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The New American Commentary is for those who have been seeking a commentary that honors the Scriptures, evangelical scholarship, and lends to the practical work of preaching and teaching. This series serves as a minister's friend and a student's guide.
Number of Pages: 384
Vendor: B&H Books
Publication Date: 1991
|Dimensions: 9.25 X 6.25 (inches)|
Series: New American Commentary
Rick Melick directs the Academic Graduate Studies program and is professor of New Testament Studies at Golden Gate Theological Seminary in Mill Valley, California. He holds degrees from Columbia International University (B.A.), Trinity Evangelical Divinity School (M.Div.), and Southwestern Baptist Theological Seminary (Ph.D.).
Jimmy ReaganLeesville, SCAge: 45-54Gender: male5 Stars Out Of 5A Hidden Jewel!July 22, 2017Jimmy ReaganLeesville, SCAge: 45-54Gender: maleQuality: 5Value: 5Meets Expectations: 5Richard Melick. Jr. delivered this helpful commentary in the New American Commentary (NAC) series. Its actually a three-for-one deal in the already economical series, this time on two of the more beloved of Pauls epistles as well as his lesser-known personal letter to Philemon. At 375 pages, Melick strikes the perfect balance between helpfulness and succinctness.
Instead of writing one Introduction for all three letters, he writes standalone Introductions before the commentary of all three letters. I was impressed with the depth and quality of each of the Introductions provided here. In each case, he again struck the perfect balance between providing scholarly information and accessible understanding for pastors and teachers.
In his Introduction to Philippians, he first describes the background of the city and its people. Next, in a section entitled the founding of the church, he describes the level of Christianity to be found there. When he looked at authorship, he had little patience for the unfounded attacks on Pauline authorship. He feels the greater question is one of integrity of the text, and in his analysis, he explains the unity of the text. He reaches conservative conclusions on origin and date. In that same conservative vein, he outlines Pauls opponents at Philippi and explains the theological structure of the epistle. His commentary on Philippians itself is thoughtful and well done.
His Introduction to Colossians follows the same pattern. He again reaches conservative conclusions and in section 7, the problem at Colosse, he breaks down the unique features of the book of Colossians. He again ends with the theological structure of the epistle and an outline of the book. He delivers commentary on Colossians at the same high level he did on Philippians.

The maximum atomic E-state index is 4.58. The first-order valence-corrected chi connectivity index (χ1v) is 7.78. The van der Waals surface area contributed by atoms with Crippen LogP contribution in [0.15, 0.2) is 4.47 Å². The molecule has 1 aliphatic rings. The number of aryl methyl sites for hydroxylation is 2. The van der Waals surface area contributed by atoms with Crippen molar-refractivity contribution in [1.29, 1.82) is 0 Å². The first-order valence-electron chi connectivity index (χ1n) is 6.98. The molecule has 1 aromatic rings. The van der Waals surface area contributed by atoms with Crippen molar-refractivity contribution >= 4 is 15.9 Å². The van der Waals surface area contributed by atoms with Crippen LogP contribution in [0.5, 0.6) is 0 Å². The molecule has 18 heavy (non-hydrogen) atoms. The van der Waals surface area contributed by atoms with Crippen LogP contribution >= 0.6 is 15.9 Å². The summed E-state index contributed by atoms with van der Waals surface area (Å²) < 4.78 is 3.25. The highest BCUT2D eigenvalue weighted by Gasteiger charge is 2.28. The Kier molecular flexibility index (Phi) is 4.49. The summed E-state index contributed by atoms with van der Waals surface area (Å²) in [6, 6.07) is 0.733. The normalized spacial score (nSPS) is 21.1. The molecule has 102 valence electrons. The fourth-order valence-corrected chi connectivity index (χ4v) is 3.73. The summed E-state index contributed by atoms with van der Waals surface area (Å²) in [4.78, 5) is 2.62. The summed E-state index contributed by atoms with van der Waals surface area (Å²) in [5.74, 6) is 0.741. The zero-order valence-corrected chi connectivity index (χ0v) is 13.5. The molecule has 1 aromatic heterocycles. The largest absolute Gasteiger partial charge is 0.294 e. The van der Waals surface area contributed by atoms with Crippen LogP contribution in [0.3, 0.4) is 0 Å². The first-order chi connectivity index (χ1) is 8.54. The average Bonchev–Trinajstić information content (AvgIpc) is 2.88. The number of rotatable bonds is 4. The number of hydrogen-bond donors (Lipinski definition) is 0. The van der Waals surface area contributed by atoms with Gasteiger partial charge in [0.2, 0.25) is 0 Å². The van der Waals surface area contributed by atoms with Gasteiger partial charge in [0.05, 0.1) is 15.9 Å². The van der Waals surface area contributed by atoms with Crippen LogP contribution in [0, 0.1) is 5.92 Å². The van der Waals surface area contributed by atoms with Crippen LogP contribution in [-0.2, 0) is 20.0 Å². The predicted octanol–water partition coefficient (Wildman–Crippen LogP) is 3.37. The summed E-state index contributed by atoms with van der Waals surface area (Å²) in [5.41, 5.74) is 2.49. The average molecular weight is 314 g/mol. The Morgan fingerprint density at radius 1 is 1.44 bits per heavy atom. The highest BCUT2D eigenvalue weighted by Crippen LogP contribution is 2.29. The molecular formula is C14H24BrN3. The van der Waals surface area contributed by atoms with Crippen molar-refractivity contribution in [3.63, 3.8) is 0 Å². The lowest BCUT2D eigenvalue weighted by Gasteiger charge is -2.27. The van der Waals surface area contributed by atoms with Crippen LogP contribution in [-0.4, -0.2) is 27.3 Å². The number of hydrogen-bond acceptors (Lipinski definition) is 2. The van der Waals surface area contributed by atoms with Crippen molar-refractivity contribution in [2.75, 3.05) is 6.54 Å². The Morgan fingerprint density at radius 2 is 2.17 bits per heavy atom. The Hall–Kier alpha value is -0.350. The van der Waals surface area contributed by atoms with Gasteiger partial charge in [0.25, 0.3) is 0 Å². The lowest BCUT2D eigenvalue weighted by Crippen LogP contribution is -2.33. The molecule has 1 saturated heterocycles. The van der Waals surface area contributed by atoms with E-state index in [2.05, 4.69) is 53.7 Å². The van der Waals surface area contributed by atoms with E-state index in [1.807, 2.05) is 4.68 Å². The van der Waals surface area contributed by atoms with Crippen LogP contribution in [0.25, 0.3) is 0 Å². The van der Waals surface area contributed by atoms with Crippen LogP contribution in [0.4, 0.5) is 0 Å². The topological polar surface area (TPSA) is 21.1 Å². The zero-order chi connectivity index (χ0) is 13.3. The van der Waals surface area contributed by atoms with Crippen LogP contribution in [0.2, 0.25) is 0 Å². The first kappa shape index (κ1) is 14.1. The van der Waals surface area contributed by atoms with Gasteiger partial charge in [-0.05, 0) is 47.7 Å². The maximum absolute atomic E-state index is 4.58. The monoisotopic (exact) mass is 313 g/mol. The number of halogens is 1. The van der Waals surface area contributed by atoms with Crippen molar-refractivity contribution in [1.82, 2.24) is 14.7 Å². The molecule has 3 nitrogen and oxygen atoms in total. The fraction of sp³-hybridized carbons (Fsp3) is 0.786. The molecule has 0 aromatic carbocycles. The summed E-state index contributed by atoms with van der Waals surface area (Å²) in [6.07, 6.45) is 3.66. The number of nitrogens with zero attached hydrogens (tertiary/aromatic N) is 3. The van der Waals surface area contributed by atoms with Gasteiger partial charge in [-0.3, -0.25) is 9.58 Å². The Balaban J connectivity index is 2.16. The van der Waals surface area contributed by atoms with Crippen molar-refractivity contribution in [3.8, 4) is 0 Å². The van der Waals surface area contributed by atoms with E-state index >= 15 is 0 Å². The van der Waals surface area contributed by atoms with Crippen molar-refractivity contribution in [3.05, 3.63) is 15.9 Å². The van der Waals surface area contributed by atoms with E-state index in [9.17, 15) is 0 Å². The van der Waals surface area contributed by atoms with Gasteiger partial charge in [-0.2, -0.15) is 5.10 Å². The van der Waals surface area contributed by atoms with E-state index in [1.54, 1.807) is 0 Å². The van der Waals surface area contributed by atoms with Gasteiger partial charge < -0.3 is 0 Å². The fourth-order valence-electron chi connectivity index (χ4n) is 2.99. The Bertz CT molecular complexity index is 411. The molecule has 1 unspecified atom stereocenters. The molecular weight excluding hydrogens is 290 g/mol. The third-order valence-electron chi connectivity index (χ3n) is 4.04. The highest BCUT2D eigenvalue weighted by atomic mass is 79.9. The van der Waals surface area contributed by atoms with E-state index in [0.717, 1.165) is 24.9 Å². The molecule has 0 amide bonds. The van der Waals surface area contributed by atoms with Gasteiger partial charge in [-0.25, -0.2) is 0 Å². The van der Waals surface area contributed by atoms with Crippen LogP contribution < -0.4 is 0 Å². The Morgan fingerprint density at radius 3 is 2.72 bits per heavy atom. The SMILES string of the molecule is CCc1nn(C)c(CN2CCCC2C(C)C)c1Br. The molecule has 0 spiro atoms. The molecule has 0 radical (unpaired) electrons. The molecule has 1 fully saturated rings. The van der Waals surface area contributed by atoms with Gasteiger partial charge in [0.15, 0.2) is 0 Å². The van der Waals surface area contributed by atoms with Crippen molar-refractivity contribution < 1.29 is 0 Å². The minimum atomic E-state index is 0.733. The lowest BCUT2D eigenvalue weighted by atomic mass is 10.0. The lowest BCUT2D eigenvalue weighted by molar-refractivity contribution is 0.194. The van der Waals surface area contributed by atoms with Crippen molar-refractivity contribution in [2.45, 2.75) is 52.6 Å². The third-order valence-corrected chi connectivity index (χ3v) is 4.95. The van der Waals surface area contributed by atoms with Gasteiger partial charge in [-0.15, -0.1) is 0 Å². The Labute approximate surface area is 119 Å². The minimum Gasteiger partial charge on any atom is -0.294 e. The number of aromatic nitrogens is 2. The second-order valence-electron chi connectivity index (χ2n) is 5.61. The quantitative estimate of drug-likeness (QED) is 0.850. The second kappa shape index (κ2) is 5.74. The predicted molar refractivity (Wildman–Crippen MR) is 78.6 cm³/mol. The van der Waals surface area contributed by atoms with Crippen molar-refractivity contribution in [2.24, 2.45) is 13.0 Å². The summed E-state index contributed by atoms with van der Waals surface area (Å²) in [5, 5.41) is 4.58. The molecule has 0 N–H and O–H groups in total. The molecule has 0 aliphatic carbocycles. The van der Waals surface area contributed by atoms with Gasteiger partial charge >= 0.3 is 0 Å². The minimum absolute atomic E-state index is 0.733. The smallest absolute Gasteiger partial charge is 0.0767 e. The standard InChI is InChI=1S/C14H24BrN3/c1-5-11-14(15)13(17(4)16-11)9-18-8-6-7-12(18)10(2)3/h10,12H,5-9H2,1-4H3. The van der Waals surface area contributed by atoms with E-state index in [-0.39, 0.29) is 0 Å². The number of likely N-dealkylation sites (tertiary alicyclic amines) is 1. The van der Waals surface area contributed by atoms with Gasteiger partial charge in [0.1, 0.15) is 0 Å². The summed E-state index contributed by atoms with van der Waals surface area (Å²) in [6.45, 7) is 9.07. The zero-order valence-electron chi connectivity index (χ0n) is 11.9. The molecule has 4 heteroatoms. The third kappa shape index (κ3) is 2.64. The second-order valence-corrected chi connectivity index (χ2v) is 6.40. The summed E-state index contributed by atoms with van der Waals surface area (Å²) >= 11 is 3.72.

Finally, he tackles Philemon in 35 pages. I have single exegetical commentary volumes on Philemon in my library, but this is all most will need. Again, he is the model of helpfulness while being compendious. He outlines the Introduction in the same winning way that worked in the other two epistles. As you can imagine, setting the stage and explaining slavery is especially important in this little epistle. The commentary itself is again very fine.
Im surprised this volume isnt more well-known and highly rated, so I guess we could label it a hidden jewel. Pastors, teachers, and Bible students will love this volume and I highly recommend it.
I received this book free from the publisher. I was not required to write a positive review. The opinions I have expressed are my own. I am disclosing this in accordance with the Federal Trade Commissions 16 CFR, Part 255.
D. Nelms5 Stars Out Of 5January 22, 2009D. NelmsThis is a breath of fresh air. Great scholarship is given in this commentary, along with an obvious gift of writing, and prayerful insight into the scriptures. It's great to have a commentary series like the NAC... it seems that commentaries like these are difficult to come by these days due to liberalism and biblical criticism that come along with being a "biblical scholar." Highly recommend this volume!
Dr. C. Cogswell5 Stars Out Of 5April 22, 2000Dr. C. CogswellThis set and this book is the most stimulating commentary that I have read in my pastoral ministry. For a busy pastor it is like doing exegesis with a friend. It addresses the text and not just textual issues and that is a powerful combination.